This is evident in the data we collected from college students in fall 2020 and spring 2021. One question we asked was, “What has been the hardest part of the pandemic for you?” Responses included “Not being able to see my friends and family”, “Having to take online classes”, “Being forced to stay home” and many other similar frustrations.
Many of our survey respondents were unable to do the things they wanted to do or were forced to do things they did not want to do. In both cases, the guidelines were clear and the decisions were less difficult.
As restrictions ease and people think about “living with” the coronavirus, the current phase of the pandemic brings with it a new need to make cost-benefit calculations.
Maybe 2022 should be the year we hand over decision-making to AI.
It is important to remember that not everyone has experienced these kinds of decisions in the same way. Throughout the pandemic, there have been people who didn’t have the luxury of choice and had to go to work regardless of the risk. There are also those who took risks from the start. On the other end of the spectrum, some people continue to stay in isolation and avoid almost any situation that could potentially contract the coronavirus.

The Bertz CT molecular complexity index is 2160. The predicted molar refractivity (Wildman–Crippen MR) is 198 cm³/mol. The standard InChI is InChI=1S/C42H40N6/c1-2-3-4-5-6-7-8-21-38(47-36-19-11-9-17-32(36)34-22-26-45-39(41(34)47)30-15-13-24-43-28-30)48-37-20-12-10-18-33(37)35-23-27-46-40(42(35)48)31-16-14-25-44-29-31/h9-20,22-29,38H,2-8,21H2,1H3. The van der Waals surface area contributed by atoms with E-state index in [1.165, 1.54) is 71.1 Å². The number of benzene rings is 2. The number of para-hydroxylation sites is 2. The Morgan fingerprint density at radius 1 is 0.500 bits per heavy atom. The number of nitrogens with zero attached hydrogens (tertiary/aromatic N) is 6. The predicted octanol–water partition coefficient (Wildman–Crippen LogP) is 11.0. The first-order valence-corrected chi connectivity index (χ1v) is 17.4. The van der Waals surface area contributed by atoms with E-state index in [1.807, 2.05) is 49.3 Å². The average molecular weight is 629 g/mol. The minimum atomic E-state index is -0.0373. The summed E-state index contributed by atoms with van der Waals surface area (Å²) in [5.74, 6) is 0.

Those who experience the most decision fatigue are those in the middle – they want to avoid the coronavirus but also want to resume the activities they enjoyed before the pandemic.
Psychologist Daniel Kahneman wrote in his book “Thinking, Fast and Slow” that “when faced with a difficult question, we often answer an easier question instead.”